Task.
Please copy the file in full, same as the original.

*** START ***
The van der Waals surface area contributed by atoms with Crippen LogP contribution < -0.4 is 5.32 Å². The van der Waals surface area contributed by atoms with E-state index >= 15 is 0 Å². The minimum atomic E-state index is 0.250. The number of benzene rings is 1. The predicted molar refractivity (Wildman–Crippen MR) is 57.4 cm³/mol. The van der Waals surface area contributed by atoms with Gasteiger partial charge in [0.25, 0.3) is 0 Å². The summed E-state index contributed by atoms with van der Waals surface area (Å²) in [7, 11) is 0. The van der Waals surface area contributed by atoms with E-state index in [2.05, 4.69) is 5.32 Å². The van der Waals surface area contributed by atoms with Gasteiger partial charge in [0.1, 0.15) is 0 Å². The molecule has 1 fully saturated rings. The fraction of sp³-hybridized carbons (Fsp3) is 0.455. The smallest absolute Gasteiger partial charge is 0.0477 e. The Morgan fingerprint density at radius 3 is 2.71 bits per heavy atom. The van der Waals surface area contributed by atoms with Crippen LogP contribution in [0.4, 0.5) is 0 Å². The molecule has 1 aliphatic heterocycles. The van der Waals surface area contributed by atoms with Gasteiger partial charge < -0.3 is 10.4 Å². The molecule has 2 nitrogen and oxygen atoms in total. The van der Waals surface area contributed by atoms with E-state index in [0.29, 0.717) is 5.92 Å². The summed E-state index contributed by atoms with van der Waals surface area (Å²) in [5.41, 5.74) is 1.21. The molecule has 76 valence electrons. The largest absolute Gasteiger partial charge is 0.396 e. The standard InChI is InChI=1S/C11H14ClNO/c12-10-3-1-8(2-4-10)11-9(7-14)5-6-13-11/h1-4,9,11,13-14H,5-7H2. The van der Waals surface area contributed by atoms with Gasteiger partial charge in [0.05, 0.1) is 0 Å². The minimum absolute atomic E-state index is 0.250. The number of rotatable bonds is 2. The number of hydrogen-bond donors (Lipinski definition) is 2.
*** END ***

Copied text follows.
The van der Waals surface area contributed by atoms with Crippen LogP contribution < -0.4 is 5.32 Å². The van der Waals surface area contributed by atoms with E-state index >= 15 is 0 Å². The minimum atomic E-state index is 0.250. The number of benzene rings is 1. The predicted molar refractivity (Wildman–Crippen MR) is 57.4 cm³/mol. The van der Waals surface area contributed by atoms with Gasteiger partial charge in [0.25, 0.3) is 0 Å². The summed E-state index contributed by atoms with van der Waals surface area (Å²) in [7, 11) is 0. The van der Waals surface area contributed by atoms with E-state index in [2.05, 4.69) is 5.32 Å². The van der Waals surface area contributed by atoms with Gasteiger partial charge in [0.1, 0.15) is 0 Å². The molecule has 1 fully saturated rings. The fraction of sp³-hybridized carbons (Fsp3) is 0.455. The smallest absolute Gasteiger partial charge is 0.0477 e. The Morgan fingerprint density at radius 3 is 2.71 bits per heavy atom. The van der Waals surface area contributed by atoms with Crippen LogP contribution in [0.4, 0.5) is 0 Å². The molecule has 1 aliphatic heterocycles. The van der Waals surface area contributed by atoms with Gasteiger partial charge < -0.3 is 10.4 Å². The molecule has 2 nitrogen and oxygen atoms in total. The van der Waals surface area contributed by atoms with E-state index in [0.29, 0.717) is 5.92 Å². The summed E-state index contributed by atoms with van der Waals surface area (Å²) in [5.41, 5.74) is 1.21. The molecule has 76 valence electrons. The largest absolute Gasteiger partial charge is 0.396 e. The standard InChI is InChI=1S/C11H14ClNO/c12-10-3-1-8(2-4-10)11-9(7-14)5-6-13-11/h1-4,9,11,13-14H,5-7H2. The van der Waals surface area contributed by atoms with Gasteiger partial charge in [0.05, 0.1) is 0 Å². The minimum absolute atomic E-state index is 0.250. The number of rotatable bonds is 2. The number of hydrogen-bond donors (Lipinski definition) is 2.